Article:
For example, face example of is how we are part example one that was proposed was chiropractors. Chiropractors want to be paid the exact same as a full doctor problem is they think of education. They didn't go to school and so while they is a novel concept, while should we force everyone else in the marketplace to pay for some that only a handful of individuals will use. That's the whole concept of mandates forcing the entire marketplace to pay for something that only a handful of individuals actually benefit from. That's what were trying to stop because is driving up costs and these calls are on top of the ACA is making healthcare insurance premiums unsustainable especially in rural North Carolina and is this a case of various groups will as you say, chiropractors or other groups who go to the Gen. assembly and say hey our services should be part of anyone's insurance plan and lawmakers say that sounds good and then approve this mandate.

That's exactly how it happens a lot of special interest groups and what we've seen lately is a rise of patient advocacy groups, but once you dig into some of their funding mechanism. What you're seeing is actually being propped up by pharmaceutical companies and so that something keep an eye on what a lot on their special interest groups with a narrow subject matter as it goes only to calls for five cents per member per month. But if you look at the total economic impact. The state were talking billions of dollars over Tom, that's a loss of money that could be spent by families on things are more important to build than something they probably or might not ever use.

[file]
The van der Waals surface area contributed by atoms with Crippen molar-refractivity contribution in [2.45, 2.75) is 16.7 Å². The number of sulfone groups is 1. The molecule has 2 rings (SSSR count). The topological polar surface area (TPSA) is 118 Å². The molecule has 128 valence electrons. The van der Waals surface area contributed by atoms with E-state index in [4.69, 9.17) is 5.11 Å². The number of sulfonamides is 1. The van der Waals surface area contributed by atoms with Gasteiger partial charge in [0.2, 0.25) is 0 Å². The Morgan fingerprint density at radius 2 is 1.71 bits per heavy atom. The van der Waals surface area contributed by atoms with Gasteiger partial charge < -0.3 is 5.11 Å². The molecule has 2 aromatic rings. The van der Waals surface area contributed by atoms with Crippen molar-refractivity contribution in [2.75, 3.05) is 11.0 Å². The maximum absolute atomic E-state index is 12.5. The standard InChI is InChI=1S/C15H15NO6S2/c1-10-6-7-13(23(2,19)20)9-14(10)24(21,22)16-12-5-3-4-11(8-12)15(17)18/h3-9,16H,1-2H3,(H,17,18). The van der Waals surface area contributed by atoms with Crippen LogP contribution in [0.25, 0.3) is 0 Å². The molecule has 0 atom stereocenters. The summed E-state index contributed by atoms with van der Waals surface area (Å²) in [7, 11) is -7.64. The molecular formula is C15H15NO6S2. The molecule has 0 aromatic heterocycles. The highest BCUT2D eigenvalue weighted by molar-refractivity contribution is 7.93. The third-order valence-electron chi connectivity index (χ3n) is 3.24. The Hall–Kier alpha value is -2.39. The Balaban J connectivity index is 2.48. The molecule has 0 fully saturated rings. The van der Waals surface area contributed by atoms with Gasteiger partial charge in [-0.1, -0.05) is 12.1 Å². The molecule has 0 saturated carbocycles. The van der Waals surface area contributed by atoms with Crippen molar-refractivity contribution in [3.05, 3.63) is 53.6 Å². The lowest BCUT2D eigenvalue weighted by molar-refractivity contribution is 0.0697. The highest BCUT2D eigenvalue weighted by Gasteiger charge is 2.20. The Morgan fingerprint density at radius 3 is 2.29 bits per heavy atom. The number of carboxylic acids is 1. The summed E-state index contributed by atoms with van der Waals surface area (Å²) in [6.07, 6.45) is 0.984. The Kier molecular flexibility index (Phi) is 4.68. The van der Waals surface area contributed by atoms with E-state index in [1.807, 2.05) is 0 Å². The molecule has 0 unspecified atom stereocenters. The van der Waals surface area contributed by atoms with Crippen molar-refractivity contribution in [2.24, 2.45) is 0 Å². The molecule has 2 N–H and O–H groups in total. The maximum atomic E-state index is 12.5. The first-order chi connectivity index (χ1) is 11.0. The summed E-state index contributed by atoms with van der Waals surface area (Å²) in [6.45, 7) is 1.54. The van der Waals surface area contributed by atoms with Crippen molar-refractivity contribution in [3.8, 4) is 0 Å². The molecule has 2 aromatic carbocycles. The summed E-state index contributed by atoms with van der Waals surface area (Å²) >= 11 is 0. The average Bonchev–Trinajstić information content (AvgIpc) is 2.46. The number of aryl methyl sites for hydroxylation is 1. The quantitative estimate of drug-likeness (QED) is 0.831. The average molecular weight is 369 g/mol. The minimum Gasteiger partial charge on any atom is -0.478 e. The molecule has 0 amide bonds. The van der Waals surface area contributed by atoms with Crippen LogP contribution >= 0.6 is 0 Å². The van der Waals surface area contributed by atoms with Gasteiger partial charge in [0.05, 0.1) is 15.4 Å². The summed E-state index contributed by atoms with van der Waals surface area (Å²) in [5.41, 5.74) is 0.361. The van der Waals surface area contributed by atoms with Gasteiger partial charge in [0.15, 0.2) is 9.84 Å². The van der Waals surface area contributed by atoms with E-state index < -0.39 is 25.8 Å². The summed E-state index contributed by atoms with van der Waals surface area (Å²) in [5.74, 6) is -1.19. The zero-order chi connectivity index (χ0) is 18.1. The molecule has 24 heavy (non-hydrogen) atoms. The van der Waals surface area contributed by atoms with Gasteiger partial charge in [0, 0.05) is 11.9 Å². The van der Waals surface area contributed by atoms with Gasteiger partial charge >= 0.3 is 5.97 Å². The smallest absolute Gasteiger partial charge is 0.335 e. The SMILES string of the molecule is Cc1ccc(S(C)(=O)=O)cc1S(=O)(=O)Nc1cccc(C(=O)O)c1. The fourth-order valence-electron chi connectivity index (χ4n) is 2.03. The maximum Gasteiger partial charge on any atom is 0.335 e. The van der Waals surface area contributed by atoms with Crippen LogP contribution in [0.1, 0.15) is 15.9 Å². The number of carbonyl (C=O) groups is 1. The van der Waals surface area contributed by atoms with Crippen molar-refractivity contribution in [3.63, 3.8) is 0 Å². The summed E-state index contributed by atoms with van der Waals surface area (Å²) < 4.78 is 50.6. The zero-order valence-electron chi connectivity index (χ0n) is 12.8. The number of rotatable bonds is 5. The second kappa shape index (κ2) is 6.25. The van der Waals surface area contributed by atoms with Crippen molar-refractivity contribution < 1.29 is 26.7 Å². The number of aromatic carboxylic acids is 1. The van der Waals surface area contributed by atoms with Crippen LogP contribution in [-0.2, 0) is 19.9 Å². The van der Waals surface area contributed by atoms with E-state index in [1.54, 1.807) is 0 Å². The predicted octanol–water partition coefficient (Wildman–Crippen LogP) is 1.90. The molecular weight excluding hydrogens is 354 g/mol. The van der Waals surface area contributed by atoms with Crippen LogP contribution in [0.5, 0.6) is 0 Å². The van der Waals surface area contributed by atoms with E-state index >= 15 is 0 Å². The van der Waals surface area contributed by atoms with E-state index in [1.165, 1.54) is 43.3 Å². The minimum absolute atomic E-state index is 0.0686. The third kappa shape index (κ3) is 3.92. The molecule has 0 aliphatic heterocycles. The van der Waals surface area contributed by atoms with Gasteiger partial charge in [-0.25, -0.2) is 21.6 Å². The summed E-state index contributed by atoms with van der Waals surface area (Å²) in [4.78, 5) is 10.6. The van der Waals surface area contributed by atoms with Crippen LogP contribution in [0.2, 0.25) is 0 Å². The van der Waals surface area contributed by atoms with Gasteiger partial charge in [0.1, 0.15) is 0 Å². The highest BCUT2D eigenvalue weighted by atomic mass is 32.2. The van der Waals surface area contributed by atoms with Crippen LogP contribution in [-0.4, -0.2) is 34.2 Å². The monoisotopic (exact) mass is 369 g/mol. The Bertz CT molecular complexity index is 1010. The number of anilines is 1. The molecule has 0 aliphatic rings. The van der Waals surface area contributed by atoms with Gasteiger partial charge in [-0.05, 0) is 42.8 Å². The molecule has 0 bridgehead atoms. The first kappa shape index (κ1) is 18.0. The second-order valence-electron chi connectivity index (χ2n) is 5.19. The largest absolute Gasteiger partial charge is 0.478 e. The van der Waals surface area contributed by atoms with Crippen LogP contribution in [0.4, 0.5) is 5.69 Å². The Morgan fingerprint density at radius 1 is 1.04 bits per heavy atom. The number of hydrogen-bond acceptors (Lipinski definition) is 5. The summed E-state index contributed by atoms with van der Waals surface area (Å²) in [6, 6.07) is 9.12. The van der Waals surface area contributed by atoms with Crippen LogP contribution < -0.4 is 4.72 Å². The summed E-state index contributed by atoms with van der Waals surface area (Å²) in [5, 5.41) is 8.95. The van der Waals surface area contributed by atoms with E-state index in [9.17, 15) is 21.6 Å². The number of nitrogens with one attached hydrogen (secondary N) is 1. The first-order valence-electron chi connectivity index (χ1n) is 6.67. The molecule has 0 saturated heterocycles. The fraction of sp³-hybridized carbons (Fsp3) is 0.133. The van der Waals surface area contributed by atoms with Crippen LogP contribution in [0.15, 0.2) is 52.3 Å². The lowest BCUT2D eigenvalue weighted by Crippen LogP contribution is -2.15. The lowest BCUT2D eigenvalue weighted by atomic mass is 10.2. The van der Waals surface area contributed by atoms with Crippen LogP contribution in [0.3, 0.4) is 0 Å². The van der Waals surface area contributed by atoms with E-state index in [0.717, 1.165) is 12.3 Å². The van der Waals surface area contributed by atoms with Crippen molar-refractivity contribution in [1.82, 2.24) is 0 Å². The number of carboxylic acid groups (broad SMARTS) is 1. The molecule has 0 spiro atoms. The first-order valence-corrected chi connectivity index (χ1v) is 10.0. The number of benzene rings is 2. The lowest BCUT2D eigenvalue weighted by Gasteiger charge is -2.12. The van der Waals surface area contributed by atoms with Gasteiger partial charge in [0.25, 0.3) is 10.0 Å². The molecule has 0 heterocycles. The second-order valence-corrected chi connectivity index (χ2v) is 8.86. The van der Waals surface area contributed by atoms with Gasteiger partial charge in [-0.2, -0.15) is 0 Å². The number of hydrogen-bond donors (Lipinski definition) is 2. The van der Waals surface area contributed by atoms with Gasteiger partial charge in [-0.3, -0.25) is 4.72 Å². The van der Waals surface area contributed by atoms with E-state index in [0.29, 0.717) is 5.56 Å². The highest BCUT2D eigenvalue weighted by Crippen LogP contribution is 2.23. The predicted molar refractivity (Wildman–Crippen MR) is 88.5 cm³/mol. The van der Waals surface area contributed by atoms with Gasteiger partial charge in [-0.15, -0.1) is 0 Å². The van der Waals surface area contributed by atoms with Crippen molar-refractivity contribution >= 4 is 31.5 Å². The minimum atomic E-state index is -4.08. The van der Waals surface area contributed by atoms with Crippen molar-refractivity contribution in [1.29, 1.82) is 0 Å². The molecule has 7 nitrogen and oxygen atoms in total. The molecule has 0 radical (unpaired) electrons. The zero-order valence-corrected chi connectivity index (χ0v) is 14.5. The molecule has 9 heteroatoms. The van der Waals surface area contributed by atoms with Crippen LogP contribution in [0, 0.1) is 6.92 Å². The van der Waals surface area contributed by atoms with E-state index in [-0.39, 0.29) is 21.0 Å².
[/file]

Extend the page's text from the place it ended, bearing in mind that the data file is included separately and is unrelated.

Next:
In fact, at this goes against the idea of giving people as much flexibility as possible in terms of what they are insuring against me.

There may be some services so people would never use that would be mandated on the from the state.

Just as with the four carrots exactly right mean a lot of these mandates are specifically written to a select segment of the population. What happens is in order for that select segment of the population to be covered. Everyone has to pay into the pool of money I might not never taken this particular mandate.

I'm still paying for every single month so argument is let people pick and choose. Perhaps what mandates or what benefit they want. They want they can pay for. Otherwise, why are you forcing the rest of the same North Carolina paper. Some of them never use.

We are chatting with Matt Bales. He is Executive Director of the North Carolina coalition for fiscal health. I understand that it is looking at the cost of this there was an estimation that perhaps somewhere in the neighborhood of $218 million per year was the cost in increased premiums in North Carolina because mandate is what we've done is with some actuarial resources what we've done is look at the entire state of North Carolina.